Auditory learning is a learning style in which a person learns through listening. An auditory learner depends on hearing and speaking as a main way of learning. Auditory learners must be able to hear what is being said in order to understand and may have difficulty with instructions that are drawn but if the writing is in a logical order it can be easier to understand . They also use their listening and repeating skills to sort through the information that is sent to them.
The Fleming VAK/VARK model, one of the most common and widely used categorizations of the various types of learning styles, categorized the various types of learning styles as follows: visual learners, auditory learners, reading/writing-preference learners, and kinesthetic learners (also known as "tactile learners").
Auditory learners may have a knack for ascertaining the true meaning of someone's words by listening to audible signals like changes in tone. When memorizing a phone number, an auditory learner will say it out loud and then remember how it sounded to recall it.
Auditory learners are good at writing responses to lectures they’ve heard. They’re also good at oral exams, effectively by listening to information delivered orally, in lectures, speeches, and oral sessions.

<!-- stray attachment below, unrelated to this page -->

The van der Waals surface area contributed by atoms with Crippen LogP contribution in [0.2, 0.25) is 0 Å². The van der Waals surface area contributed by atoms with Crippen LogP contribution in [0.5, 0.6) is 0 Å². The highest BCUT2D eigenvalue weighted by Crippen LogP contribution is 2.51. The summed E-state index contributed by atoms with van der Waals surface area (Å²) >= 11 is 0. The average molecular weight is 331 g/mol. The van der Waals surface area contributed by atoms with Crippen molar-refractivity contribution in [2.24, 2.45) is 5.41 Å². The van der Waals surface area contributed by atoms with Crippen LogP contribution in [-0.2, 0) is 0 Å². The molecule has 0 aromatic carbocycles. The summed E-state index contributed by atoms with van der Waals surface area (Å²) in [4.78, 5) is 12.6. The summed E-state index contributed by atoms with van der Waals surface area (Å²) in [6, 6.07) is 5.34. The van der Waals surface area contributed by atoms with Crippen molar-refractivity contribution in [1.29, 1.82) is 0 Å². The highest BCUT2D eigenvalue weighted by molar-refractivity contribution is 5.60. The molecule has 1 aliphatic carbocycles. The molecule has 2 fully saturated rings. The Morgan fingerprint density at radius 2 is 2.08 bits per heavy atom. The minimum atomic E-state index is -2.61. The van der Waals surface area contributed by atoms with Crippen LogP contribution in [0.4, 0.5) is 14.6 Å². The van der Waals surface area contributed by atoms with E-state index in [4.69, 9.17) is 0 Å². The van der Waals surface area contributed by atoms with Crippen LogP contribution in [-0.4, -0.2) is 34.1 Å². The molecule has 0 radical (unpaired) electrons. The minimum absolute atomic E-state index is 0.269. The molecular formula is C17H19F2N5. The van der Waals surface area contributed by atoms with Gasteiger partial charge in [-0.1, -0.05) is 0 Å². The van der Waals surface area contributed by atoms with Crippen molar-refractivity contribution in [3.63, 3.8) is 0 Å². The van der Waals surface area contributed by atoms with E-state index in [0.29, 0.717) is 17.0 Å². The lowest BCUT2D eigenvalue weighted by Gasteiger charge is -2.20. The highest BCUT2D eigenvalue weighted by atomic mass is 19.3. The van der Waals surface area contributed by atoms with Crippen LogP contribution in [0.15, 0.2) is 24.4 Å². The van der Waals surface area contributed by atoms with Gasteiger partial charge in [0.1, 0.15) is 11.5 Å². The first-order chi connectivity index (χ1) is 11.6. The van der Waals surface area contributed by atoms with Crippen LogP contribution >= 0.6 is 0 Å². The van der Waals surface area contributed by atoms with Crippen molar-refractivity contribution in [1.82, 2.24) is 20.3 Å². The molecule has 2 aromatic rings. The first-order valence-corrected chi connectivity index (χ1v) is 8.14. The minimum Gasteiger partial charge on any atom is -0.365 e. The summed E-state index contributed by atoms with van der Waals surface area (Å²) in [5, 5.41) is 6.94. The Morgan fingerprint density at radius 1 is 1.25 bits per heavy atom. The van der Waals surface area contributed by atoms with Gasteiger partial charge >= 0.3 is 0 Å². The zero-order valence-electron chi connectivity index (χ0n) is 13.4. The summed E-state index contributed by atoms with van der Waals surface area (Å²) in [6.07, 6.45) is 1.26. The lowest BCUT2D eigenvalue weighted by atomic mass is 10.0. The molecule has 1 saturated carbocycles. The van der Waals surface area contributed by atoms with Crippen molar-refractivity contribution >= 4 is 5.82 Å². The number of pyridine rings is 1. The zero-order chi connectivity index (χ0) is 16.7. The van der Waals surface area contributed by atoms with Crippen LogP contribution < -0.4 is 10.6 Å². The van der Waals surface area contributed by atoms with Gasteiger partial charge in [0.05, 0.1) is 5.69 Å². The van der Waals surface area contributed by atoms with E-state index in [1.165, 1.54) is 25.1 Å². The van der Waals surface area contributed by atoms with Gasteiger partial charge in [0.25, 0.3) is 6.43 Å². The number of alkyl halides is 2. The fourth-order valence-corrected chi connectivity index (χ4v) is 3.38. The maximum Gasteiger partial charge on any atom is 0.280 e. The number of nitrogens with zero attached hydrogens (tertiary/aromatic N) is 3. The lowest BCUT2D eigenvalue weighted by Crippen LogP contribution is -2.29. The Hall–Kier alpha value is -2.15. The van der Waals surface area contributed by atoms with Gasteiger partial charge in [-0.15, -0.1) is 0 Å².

Proponents claim that when an auditory/verbal learner reads, it is almost impossible for the learner to comprehend anything without sound in the background. In these situations, listening to music or having different sounds in the background (TV, people talking, music, etc.) will help learners work better.
Auditory learners are good at storytelling. They solve problems by talking them through. Speech patterns include phrases “I hear you; That clicks; It's ringing a bell”, and other sound or voice-oriented information. These learners will move their lips or talk to themselves to help accomplish tasks.
Auditory learners can be identified by the following Characteristics:
The person who:
- Likes to read to self out loud.
- Is not afraid to speak in class.
- Likes oral reports.
- Follows spoken directions well.
- Can't keep quiet for long periods.
- Enjoys acting, being on stage.
- Is able to memorize lines for a skit easily.
- Is good in study groups.
- Tend to have incredible memories for past conversations (such as jokes).
- Enjoy getting involved in arguments.
- Enjoy discussions, debates, and talking to others.
- Enjoy listening to music, and sing/hum/whistle to themselves.
- Prefer to give oral presentations over written reports (although this also has a lot to do with confidence!).
- May read slowly.
- May have difficulty interpreting complicated graphs, maps or diagrams.
- Remembers what they hear and say.
- Enjoys classroom and small-group discussion.
- Can remember oral instructions well.
- Understands information best when they hear it.
- Study with a friend so you can talk about the information and hear it, too.
- Recite out loud the information you want to remember several times.